At the moment, across the UK there are head teachers staring at their budgets, wondering how on earth they are going to make ends meet. There will be cuts and redundancies, and possibly even the decision to run on a deficit in the hope that it will be cleared when the new funding formula kicks in.
Last year George Osborne, the then Chancellor of the Exchequer assured the nation that he would inject £10bn into schools’ budgets, on top of protecting them in real terms. However, those who work in education, are saying that budgets have not kept up with inflation. Expenditure per pupil is due to drop by 8% over the next five years. On top of this there are rising costs associated with the education system; such as teachers pensions, and an increase in pupil numbers. All the while, day to day costs have supposedly been protected.
It is a huge irony that measures which are supposed to improve working conditions for teachers, such as a mandatory increase in employer pension contributions, have meant that some staff have had to be laid off. The ‘lucky’ members of staff have agreed to work for less money, just so that they can keep their job.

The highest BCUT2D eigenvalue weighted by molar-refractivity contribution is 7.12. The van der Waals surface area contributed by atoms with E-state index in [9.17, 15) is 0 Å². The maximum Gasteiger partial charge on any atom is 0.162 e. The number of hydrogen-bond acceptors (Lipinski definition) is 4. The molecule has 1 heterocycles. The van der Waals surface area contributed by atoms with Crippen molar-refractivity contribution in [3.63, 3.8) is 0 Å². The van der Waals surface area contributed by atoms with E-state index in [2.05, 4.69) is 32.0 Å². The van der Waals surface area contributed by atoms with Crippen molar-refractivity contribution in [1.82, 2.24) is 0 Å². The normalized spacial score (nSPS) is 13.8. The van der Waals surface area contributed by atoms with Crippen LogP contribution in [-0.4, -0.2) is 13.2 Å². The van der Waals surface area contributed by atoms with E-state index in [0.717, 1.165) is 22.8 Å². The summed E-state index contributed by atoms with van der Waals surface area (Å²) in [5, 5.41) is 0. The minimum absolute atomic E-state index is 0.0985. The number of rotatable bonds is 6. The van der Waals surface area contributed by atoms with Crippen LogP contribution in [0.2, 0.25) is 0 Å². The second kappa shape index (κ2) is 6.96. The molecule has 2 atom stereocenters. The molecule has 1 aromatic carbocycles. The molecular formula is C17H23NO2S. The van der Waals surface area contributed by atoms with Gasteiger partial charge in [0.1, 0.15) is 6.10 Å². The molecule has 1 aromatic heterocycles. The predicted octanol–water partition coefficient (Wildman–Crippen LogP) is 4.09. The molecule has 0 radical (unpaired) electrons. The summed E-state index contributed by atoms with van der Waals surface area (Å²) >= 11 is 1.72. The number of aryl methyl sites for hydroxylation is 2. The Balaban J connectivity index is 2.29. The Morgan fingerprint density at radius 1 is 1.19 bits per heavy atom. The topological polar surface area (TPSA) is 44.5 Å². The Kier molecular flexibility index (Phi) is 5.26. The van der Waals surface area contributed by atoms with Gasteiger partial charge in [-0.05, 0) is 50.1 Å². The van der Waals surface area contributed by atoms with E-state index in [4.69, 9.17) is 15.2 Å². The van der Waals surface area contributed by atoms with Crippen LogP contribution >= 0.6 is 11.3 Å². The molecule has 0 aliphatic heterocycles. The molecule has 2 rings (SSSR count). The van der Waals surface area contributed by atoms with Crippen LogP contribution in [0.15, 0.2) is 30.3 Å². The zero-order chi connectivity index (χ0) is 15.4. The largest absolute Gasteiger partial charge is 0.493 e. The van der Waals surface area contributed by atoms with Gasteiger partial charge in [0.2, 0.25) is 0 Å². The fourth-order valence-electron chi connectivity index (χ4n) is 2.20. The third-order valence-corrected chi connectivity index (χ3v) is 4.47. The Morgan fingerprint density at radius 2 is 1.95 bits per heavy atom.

One of the main reasons that some schools are struggling, and others are not, is the huge discrepancy in the amount of funding allocated to each pupil, under the current funding model. The range of funding means that some schools have £3,500 extra per pupil. The new funding model aims to balance this out, although the implementation of this has been delayed (for at least 1yr) by the recent cabinet reshuffle. As mentioned previously, some schools have made the decision to run on a deficit in the hope that the new funding will wipe this out, the delay in this has resulted in them going cap in hand to local government asking for handouts to cover them until the new funding kicks in.
Has your school been affected by the delay in funding? Would you work for less to retain your job? Let us know in the comment boxes below.
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